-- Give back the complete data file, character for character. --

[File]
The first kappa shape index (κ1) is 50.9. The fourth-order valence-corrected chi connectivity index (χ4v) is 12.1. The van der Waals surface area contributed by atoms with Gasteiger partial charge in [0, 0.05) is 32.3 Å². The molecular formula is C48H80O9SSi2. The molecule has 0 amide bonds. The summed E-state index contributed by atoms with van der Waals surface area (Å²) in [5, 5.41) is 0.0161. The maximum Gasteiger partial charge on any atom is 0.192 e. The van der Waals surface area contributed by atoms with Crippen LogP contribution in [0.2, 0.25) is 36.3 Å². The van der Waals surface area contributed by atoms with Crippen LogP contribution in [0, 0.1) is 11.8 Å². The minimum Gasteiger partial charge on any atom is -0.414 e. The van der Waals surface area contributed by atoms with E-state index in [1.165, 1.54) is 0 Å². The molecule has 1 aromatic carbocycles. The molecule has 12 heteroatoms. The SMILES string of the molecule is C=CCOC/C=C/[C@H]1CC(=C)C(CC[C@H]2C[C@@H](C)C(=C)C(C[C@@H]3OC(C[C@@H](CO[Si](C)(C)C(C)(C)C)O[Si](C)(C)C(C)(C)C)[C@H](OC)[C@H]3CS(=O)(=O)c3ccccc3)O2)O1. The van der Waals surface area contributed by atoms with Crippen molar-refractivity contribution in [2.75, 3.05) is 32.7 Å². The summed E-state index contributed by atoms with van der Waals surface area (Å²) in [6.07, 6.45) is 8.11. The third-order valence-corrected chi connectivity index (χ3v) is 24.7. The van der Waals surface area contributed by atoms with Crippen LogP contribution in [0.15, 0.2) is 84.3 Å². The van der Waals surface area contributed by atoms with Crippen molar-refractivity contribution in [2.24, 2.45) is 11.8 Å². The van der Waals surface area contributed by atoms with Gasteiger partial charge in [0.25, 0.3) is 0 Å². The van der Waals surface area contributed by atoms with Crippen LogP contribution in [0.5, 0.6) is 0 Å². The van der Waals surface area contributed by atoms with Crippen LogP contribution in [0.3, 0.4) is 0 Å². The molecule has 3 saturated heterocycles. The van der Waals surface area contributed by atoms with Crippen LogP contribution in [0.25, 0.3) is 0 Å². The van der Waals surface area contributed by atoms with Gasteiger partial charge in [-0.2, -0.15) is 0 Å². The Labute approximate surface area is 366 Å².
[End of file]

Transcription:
The first kappa shape index (κ1) is 50.9. The fourth-order valence-corrected chi connectivity index (χ4v) is 12.1. The van der Waals surface area contributed by atoms with Gasteiger partial charge in [0, 0.05) is 32.3 Å². The molecular formula is C48H80O9SSi2. The molecule has 0 amide bonds. The summed E-state index contributed by atoms with van der Waals surface area (Å²) in [5, 5.41) is 0.0161. The maximum Gasteiger partial charge on any atom is 0.192 e. The van der Waals surface area contributed by atoms with Crippen LogP contribution in [0.2, 0.25) is 36.3 Å². The van der Waals surface area contributed by atoms with Crippen LogP contribution in [0, 0.1) is 11.8 Å². The minimum Gasteiger partial charge on any atom is -0.414 e. The van der Waals surface area contributed by atoms with E-state index in [1.165, 1.54) is 0 Å². The molecule has 1 aromatic carbocycles. The molecule has 12 heteroatoms. The SMILES string of the molecule is C=CCOC/C=C/[C@H]1CC(=C)C(CC[C@H]2C[C@@H](C)C(=C)C(C[C@@H]3OC(C[C@@H](CO[Si](C)(C)C(C)(C)C)O[Si](C)(C)C(C)(C)C)[C@H](OC)[C@H]3CS(=O)(=O)c3ccccc3)O2)O1. The van der Waals surface area contributed by atoms with Crippen molar-refractivity contribution in [2.75, 3.05) is 32.7 Å². The summed E-state index contributed by atoms with van der Waals surface area (Å²) in [6.07, 6.45) is 8.11. The third-order valence-corrected chi connectivity index (χ3v) is 24.7. The van der Waals surface area contributed by atoms with Crippen LogP contribution in [0.15, 0.2) is 84.3 Å². The van der Waals surface area contributed by atoms with Crippen molar-refractivity contribution in [2.24, 2.45) is 11.8 Å². The van der Waals surface area contributed by atoms with Gasteiger partial charge in [0.25, 0.3) is 0 Å². The van der Waals surface area contributed by atoms with Crippen LogP contribution in [0.5, 0.6) is 0 Å². The van der Waals surface area contributed by atoms with Crippen LogP contribution in [0.3, 0.4) is 0 Å². The molecule has 3 saturated heterocycles. The van der Waals surface area contributed by atoms with Crippen LogP contribution in [0.25, 0.3) is 0 Å². The van der Waals surface area contributed by atoms with Gasteiger partial charge in [-0.2, -0.15) is 0 Å². The Labute approximate surface area is 366 Å².